Located only one mile from Leeds City Centre, New Wortley is home to 1,500 residents. It is one of the most deprived communities in the city, being disproportionately affected by anti-social behaviour, health inequalities and high crime rates.

The area already boasts a health and wellbeing community centre, provided by New Wortley Community Development Association (and funded in part by Power to Change) which is a valuable resource for local community members. However, after a mini riot broke out on the estate and residents voicing demand, the Association took action to further regenerate the local area through a housing scheme.

A housing sub-group was established from the community centre and successfully applied for £74,580 of grant funding from Power to Change to develop their project on a piece of land in the area which the council has been encouraging developers to build on for 14 years. The land is expected to be transferred to the Association through community asset transfer (CAT) for a peppercorn rate.

It comes down to who is going to build affordable housing. And as a charity, in the community, we are probably best placed to do it. We’re the ones to give it a go!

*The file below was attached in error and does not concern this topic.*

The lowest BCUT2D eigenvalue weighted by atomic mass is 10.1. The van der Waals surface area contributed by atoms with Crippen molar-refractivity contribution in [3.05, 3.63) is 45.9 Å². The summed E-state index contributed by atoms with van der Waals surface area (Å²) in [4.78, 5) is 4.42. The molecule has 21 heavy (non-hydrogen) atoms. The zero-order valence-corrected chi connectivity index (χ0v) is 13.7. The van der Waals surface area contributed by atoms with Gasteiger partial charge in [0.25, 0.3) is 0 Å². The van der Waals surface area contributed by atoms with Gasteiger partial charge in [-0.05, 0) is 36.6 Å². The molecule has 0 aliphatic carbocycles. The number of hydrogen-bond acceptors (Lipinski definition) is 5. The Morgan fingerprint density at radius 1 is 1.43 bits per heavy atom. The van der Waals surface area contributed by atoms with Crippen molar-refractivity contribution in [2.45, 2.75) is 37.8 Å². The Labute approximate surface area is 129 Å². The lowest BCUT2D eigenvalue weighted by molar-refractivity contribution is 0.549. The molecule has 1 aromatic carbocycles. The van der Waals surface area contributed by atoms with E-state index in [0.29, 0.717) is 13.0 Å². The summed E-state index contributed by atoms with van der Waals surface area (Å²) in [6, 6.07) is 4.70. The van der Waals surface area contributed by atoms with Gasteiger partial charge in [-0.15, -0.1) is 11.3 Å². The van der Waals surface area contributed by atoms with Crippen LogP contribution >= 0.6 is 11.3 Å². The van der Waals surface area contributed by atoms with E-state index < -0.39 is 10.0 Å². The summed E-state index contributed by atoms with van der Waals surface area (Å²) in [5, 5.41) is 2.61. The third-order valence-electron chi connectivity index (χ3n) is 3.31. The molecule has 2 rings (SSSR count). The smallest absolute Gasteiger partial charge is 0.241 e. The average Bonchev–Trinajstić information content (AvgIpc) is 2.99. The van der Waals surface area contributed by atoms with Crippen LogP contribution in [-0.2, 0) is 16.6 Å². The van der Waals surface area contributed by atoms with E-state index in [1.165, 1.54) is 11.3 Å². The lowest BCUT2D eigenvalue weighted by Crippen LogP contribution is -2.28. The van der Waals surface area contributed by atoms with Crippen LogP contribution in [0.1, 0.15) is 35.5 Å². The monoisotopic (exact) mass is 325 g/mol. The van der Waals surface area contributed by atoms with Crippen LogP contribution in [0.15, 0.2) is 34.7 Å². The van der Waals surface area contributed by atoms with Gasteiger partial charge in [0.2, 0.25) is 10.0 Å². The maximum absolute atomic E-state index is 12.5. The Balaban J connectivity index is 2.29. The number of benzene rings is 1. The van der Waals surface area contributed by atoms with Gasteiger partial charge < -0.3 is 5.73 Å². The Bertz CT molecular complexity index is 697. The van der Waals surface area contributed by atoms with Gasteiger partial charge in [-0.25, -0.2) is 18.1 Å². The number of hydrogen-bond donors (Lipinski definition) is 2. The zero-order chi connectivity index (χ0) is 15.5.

Bill Graham

New Wortley Community Development Association

Whilst also undergoing a housing association application process and securing further grant funding and investment, New Wortley Community Development Association have also diligently been in consultation with their local community members on plans for the housing development. Community members both young and old were regularly called upon for their opinions on issues such as building materials, the landscaping of the outdoor spaces and the number of bedrooms in the houses.

These consultations took place in the community centre, GP surgeries and schools in the local area and resulted in no residents being opposed to the housing project – a true testament to the local demand and project’s accountability. The architect for the development and architecture students from Leeds Beckett University, who are also working on the project, were all involved in the consultations to ensure that the final building plans are truly collaborative and represent the wishes of the local people.

The group hope to use innovative prefabrication building techniques to build the homes and hope that decisions on housing allocation will be split 50/50 between the housing association and the local council. This will enable them to fulfil their original aim of providing affordable housing for the residents of New Wortley, whilst also meeting the demand for housing from families in Leeds more widely.